Matt writes: It's immensely poignant that in the same year the Marvel Expanded Universe celebrated its tenth anniversary with the release of its twentieth feature, "Ant-Man and the Wasp" (on the heels of "Black Panther" and "Avengers: Infinity War," no less), superhero maestro Stan Lee passed away at age 95. His death brings a new level of meaning to the aching loss that pervades the finale of "Infinity War," though Lee got the last laugh with his hilarious cameo in the "Ant-Man" sequel, which brought down the house at the preview screening I attended. In addition to reading Peter Sobczynski's tribute to Lee, make sure to read Roger Ebert's four-star review of the film that kicked off the MCU: Jon Favreau's "Iron Man."
An article about the first ever Roger Ebert Symposium entitled "Empathy for the Universe" set for Monday, October 1st, in Urbana.
An article about the wide-ranging efforts to arrange free screenings for students and young people to see the groundbreaking "Black Panther."
Superman always seems to need to be revamped, revived, and recycled. He is, to use comics critic Tom Crippen's keen phrase, the mainstream comics' industry's "hood ornament." In this extensively annotated list, Simon Abrams picks the 10 most influential and astonishing visions of the Man of Steel.
"With Great Power: The Stan Lee Story" is available on-demand at Netflix.com, Amazon.com, iTunes, EpixHD.com and Vudu.com. Stan Lee will be attending a special screening of "With Great Power" at the Stan Lee Comikaze Expo in Los Angeles on September 15, 2012.
By Jana Spider-Woman Hulk Daredevil Wonder Woman Beast Monji
The title, "With Great Power: The Stan Lee Story," is a tip off, but if the only Uncle Ben you know is a nattily dressed black gentleman who sells conveniently packaged rice, then Stan Lee wants to invite you to his Marvel universe. This is the world where Uncle Ben adopted his orphaned nephew who would be bitten by a radioactive spider in high school. That sullen, selfish teen would soon find that the bite of karma can be transformational and he becomes a super hero with an attitude: Spider-Man.
Marie writes: Allow me to introduce you to Bill and Cheryl. I went to Art school with Bill and met his significant other Cheryl while attending the graduation party; we've been pals ever since. None of which is even remotely interesting until you see where they live and their remarkable and eclectic collection of finds. (click to enlarge images.)
Marie writes: this past Monday, the Chicago Sun Times updated "Movable Type" - a program used to create blogs. Roger's journal for example. Other newspapers might use "Word Press" instead; same idea though. Any-hoo, it's hosted on the "new" server at the Sun-Times and as is customary, you have to login to use it. It's online software. Meaning you're totally at the mercy of any freakiness that might be going on.I mention this because there was indeed some weirdness earlier (server choked) and that, plus the fact Movable Type does things differently now, put me behind schedule. So I don't really have anything for the front page. I can go look, though! Meanwhile, just continue reading and if I find anything interesting, I'll let you know....Ooo, clams...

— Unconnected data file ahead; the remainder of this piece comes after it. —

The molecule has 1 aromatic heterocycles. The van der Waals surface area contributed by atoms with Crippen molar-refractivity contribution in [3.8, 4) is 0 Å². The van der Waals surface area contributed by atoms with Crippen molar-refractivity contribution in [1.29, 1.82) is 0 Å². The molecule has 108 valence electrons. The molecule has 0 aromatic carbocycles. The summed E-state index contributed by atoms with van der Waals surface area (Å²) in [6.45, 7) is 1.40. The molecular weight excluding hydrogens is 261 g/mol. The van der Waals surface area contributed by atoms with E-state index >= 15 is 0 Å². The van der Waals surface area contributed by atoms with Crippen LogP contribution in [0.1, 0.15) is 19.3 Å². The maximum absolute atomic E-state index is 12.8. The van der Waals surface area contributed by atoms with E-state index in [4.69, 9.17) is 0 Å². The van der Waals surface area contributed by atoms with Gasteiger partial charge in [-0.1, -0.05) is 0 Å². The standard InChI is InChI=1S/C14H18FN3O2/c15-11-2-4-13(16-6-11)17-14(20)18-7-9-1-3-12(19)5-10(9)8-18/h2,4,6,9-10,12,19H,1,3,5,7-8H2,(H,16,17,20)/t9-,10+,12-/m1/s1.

"Of few deaths can it be said that they end an era, but hers does. No other actress commanded more attention for longer, for her work, her beauty, her private life, and a series of health problems that brought her near death more than once." - Roger, from Elizabeth Taylor, a star in her own category
Marie writes: In a move which didn't fail to put a subversive smile on my face, works by the mysterious graffiti artist Banksy began to appear recently in Hollywood as Academy Awards voters prepared to judge Exit Through the Gift Shop, which is up for best Documentary. (Click to enlarge.)
The most controversial thus far was painted on a billboard directly opposite the Directors Guild of America HQ on Sunset Boulevard. A poster advertising The Light Group (a property, nightclub and restaurant developer) was stenciled over with images of a cocktail-guzzling Mickey Mouse grasping a woman's breast. As it was being removed, a scuffle broke out between workmen and a man claiming the poster was his "property" - presumably triggered by the fact that an authentic piece by Banksy is worth thousands. To read more visit Banksy targets LA ahead of Oscars at the Guardian. And to see more pictures go HERE.
There's a little back-and-forth between me and Glenn Kenny about this Oscar-nominated picture called "Avatar" over at MSN Movies. Good heavens, I wonder, what's all this fuss about? Maybe you're just a fogey, Glenn suggests. I say I wanted to visit a world of awesome mystery and wonder, and all I got was this velvet painting of a movie. Glenn says that he wanted a state-of-the-art "ass-kicking James Cameron science fiction action movie" -- and, for him, "Avatar" delivered on that score.
When I caught up with "Iron Man," a broken hip had delayed me and the movie had already been playing for three weeks. What I heard during that time was that a lot of people loved it, that they were surprised to love it so much, and that Robert Downey Jr.'s performance was special. Apart from that, all I knew was that the movie was about a big iron man. I didn't even know that a human occupied it, and halfway thought that the Downey character's brain had been transplanted into a robot, or a fate equally weird.